Truk Lagoon History
Truk Lagoon history is a tale of early Spanish domination was followed by German acquisition after the Spanish-American war about 1890, and then a Japanese Mandate from the League of Nations upon Germany’s defeat in 1918.
The Japanese era saw a great buildup of arms and bases in advance of a wide military blitz over the Western Pacific. The blitz was supplied heavily from facilities at Truk, where often more than 1,000 merchant and war ships moored in readiness for further deployment.
Five airfields supporting close to 500 aircraft provided complete protection over Truk’s Gibraltar-like facilities. A deep lagoon, high islands and circling barrier reef provided extensive natural protection.
Patrol boats, torpedo boats, submarines, tugs, landing craft, gunboats and mine sweepers contributed to the final defenses and service needs to maintain this big base.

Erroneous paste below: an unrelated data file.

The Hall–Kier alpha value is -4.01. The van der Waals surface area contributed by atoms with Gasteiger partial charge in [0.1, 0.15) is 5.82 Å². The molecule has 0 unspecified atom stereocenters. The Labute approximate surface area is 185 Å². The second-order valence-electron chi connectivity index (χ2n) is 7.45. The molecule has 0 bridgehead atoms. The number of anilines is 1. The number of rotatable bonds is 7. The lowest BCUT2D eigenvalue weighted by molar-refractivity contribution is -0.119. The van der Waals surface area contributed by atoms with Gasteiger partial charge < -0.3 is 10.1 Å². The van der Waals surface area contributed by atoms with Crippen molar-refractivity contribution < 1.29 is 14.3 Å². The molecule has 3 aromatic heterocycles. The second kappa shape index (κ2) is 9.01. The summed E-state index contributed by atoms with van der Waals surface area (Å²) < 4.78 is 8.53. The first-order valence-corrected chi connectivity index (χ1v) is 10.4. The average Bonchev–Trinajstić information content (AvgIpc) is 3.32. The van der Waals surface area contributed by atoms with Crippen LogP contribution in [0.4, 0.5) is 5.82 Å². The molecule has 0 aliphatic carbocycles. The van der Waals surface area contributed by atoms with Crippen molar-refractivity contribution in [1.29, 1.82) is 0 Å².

After a follow up attack in April, 1944, Truk was reduced to rubble with over 70 shipwrecks, 400 aircraft destroyed or sunk, and the menace of this big fortress removed forever.U.S. forces declined engagement with the 40,000 troops at Truk, and after these attacks, starvation consumed many of the defenders before the eventual surrender of Japan late in 1945.
About 20 years later, adventure divers such as Jacques Cousteau, Al Giddings and Klaus Lindemann discovered the wonders of Truk Lagoon history and this huge sunken fleet, replete with incredible vistas of war machinery, soft coral draperies, fish life and personal mementos.Truk is without parallel – its ghostly remains create the world’s greatest wreck diving in a wonderfully comfortable location.
Visit SeaWolf Production’s website – a historical resource on Operation Hailstorm.